“One More Thing, I Keep Having This Dream,” or WATAT’s Eight Year Anniversary

“Really, I think, the whole purpose of WATAT has and always will be, once focused through a very particular prism, a singular and large debate about the Oxford comma.”
Jeffrey, December 25, 2011

“I’ve rethought it. I meant to say ‘lengthy and determined rumination on the Oxford comma.'”
-Jeffrey, January 14, 2012

Over the eight years I’ve been writing here, I have countless times stopped and asked myself: What am I doing? Isn’t this a waste of time and words and energy? Why do I do this anyway?

If you’re paying any kind of attention, life is full of confusion. It is full of pain and horror and disappointment. We live in a world where children are not just murdered in their classrooms on cold, quiet December mornings; we live in a world where children are murdered every day, sometimes even more cruelly. I don’t know what to say about people in the world who would kill hope. It is beyond my ability to understand. I think and think on it, and I always turn back to things I can comprehend.

Sometimes the universe makes beautiful stories.

I guess I have a brain that puts order to chaos, one that seeks to arrange observations and events to create a narrative structure, to see foreshadowing and symbols, to impose an ideal soundtrack. But sometimes the universe doesn’t need my help. Sometimes the most unlikely things happen. When I take my godson to the Empire State Building for the first time, he carries the same wallet my late husband carried the first time he and I went there, long before that godson was a person I’d even imagined. On a quest to get to the core of myself, I find my fifth grade journal full of signs of the adult I’d become, the person I’ve always been. I can’t count the times where a plane trip or a moment on top of a mountain or a time I walked across a bridge changed the course of my life.

Yesterday, a fresh coat of snow fell here on my new street, adding a glow to everything winter had made grey and ugly and dead.

Sometimes it can be as painful to look at the beautiful things in the world as it is the horror, because they are the same things: the things that matter. The things you love that can always go away. The things you hope for that may never happen.

I speak of librarianship as my calling, but, for me, it’s an expression of another calling. I feel like we all have a choice every day, to wake up and add to the horror in the world or to wake up and try to add to the beauty.

I want to add to the beauty–for myself, but for other people, too. Sometimes I have the good fortune to make a difference, to help in my small ways to make a day better. I stand in awe of that every time I realize it is happening, that I can have that kind of influence anywhere.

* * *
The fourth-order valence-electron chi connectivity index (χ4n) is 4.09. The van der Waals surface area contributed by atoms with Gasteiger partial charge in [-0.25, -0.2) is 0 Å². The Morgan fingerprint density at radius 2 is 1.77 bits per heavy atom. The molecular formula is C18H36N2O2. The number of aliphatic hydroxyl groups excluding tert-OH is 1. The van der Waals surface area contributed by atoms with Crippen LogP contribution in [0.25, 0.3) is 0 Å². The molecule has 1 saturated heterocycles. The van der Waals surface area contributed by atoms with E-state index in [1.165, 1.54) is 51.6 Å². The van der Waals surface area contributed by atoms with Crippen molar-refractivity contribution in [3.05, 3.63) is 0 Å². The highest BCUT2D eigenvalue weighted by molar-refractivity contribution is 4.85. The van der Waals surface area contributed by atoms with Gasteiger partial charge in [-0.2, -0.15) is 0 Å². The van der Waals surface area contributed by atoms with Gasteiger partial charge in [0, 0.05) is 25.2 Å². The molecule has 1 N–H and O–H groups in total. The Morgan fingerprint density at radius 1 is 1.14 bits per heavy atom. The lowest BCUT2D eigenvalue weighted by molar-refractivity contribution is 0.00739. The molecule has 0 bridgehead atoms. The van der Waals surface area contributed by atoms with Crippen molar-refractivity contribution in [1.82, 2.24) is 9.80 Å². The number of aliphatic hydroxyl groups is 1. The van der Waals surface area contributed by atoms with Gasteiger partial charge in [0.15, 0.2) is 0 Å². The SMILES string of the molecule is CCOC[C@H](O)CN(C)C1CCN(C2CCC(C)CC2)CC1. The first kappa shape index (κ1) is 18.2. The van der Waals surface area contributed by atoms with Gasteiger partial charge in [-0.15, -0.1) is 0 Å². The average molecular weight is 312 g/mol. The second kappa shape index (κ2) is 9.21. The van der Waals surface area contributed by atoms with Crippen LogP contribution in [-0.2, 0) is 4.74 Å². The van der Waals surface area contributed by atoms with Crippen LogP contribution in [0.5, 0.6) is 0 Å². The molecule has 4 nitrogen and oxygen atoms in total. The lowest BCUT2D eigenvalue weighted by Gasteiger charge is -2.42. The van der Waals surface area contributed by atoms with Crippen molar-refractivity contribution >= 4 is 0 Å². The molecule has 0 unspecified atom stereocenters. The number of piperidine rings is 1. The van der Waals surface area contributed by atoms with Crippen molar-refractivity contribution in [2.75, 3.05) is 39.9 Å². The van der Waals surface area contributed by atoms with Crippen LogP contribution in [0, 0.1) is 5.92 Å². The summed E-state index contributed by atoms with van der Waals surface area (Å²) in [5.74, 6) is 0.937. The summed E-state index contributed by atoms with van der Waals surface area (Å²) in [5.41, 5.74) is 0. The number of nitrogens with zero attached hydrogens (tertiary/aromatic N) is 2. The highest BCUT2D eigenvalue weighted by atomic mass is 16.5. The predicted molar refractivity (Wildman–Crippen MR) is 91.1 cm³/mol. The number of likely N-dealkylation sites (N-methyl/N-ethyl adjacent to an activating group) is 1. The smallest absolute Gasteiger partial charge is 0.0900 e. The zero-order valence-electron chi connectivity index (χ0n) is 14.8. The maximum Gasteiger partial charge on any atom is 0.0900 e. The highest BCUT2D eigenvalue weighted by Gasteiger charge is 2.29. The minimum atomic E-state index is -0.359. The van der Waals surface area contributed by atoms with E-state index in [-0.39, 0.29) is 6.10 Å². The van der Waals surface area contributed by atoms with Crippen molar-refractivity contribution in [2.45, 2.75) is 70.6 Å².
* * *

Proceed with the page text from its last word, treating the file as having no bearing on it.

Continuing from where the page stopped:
I live for those moments.

I will celebrate today by doing more unpacking. I’ll write and read. I’ll get some letters ready to put in the mail. I’ll play my piano. I’ll bake a few batches of cookies, so I can bring a plate of them every place I go over the next week.

Cookies are an excellent antidote to despair.

As are music and stories and laughter and friends and family.

As is a comma, used correctly.

I love so many people in this world, and I love so many things, and so many of them are right here.

I thank you, each one of you, for that.


  1. Kevin Neville
    Posted December 23, 2012 at 4:43 pm | Permalink

    And we love you and we love your cookie and we love that you love us through your cookies and some of us don’t give a damn about the proper use, of comma but that doesn’t me we love you any less!!!

  2. Kevin Neville
    Posted December 23, 2012 at 4:46 pm | Permalink

    correction… proper use, of commas but that doesn’t mean… I can’t even send a deliberate screw up without screwing it up. Sign. I need a cookie…

  3. Kevin Neville
    Posted December 23, 2012 at 5:01 pm | Permalink

    DAMN IT….”sigH”. I’m going now to stop screwing up your blog now and hit my head repeatedly

  4. adrienne
    Posted December 23, 2012 at 5:54 pm | Permalink


    Kevin, That’s why we all love you, too. If you ever need help with your commas, I’m here for you.

  5. Posted December 23, 2012 at 6:29 pm | Permalink

    I love love love this place (your blog, that is).

  6. Posted December 24, 2012 at 12:17 am | Permalink

    I appreciate you, and I appreciate the Oxford comma. However, I like to think of that particular punctuation mark as the People’s Comma.

  7. Posted December 24, 2012 at 12:40 am | Permalink

    Words, words, words. I’m glad that you know me well enough to know what I mean by that. The laughter is hard to come by through the tears this last week. Nothing makes sense right now. But it will again, at least for a little while. Maybe not tomorrow, but soon.